Countries ‘which may adopt some measures’ include Hong Kong, Malaysia and Singapore, according to KPMG’s report. Hong Kong and Singapore have agreed to become BEPS Associates, which boils down to a concrete commitment to act: they are willing to collaborate with the OECD and comply with the four minimum standards of BEPS, Xing explained.

‘With the G20 and OECD keen to roll out the BEPS framework internationally, regional centres like Hong Kong and Singapore want to be seen as being on board,’ he said. However, the region’s two leading economies already have simple and easy-to-apply taxation systems, Xing pointed out, so many of the harmful tax practices that take place elsewhere don’t present to the same extent.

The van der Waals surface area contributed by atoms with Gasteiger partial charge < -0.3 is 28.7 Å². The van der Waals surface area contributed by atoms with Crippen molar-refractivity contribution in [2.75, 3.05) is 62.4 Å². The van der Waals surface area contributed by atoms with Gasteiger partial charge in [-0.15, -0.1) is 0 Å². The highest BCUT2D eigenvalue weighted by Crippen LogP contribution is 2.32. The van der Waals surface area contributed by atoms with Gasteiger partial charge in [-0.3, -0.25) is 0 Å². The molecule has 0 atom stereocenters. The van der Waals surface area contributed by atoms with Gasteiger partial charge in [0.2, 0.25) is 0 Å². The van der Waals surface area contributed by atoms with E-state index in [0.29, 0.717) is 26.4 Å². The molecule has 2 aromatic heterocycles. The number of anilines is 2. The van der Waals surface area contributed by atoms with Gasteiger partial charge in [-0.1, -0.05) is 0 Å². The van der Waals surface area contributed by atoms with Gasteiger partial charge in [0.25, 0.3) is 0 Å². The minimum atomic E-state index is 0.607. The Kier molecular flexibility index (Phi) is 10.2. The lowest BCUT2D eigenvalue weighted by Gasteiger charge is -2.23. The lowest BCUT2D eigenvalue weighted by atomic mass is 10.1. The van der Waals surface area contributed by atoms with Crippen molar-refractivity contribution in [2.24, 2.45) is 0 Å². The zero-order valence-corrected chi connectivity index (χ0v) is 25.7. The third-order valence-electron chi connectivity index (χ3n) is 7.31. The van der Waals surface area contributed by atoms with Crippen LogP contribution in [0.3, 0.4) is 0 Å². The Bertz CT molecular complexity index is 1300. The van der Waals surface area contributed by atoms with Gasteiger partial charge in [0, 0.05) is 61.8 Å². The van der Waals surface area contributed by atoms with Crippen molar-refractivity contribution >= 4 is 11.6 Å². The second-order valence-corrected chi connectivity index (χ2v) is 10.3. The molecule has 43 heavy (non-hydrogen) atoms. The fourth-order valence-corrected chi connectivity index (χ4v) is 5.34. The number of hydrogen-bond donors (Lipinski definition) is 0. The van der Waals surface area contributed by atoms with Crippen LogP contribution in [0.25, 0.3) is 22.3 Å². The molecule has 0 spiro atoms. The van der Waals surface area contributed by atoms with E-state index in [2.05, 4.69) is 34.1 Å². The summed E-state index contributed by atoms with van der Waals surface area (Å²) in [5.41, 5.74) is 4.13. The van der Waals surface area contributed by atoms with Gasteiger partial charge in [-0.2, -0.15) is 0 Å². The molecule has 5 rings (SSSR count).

Malaysia, meanwhile, has made no significant moves in regard to BEPS. Xing believes that the country may tighten up its transfer pricing rules along the lines of the BEPS recommendations but does not expect to see a whole-suite adoption of the framework in the immediate future. 

KPMG’s report also outlines tax complexity ahead, given the many different jurisdictions with varying tax policies. Already, some have departed from OECD recommendations by making their own rules, and KPMG expects these may multiply. So if there is no ‘one size fits all’ for BEPS in Asia Pacific, can the action plan still be effective in this region? 

‘The big four – India, Australia, China and Japan – are very different economies, with different agendas for their perceived national taxation interest,’ Xing replied. ‘If countries take things into their own hands, inconsistent with what other countries are doing, I believe this has the potential to undermine the aim of BEPS, and jeopardise its international consistency.’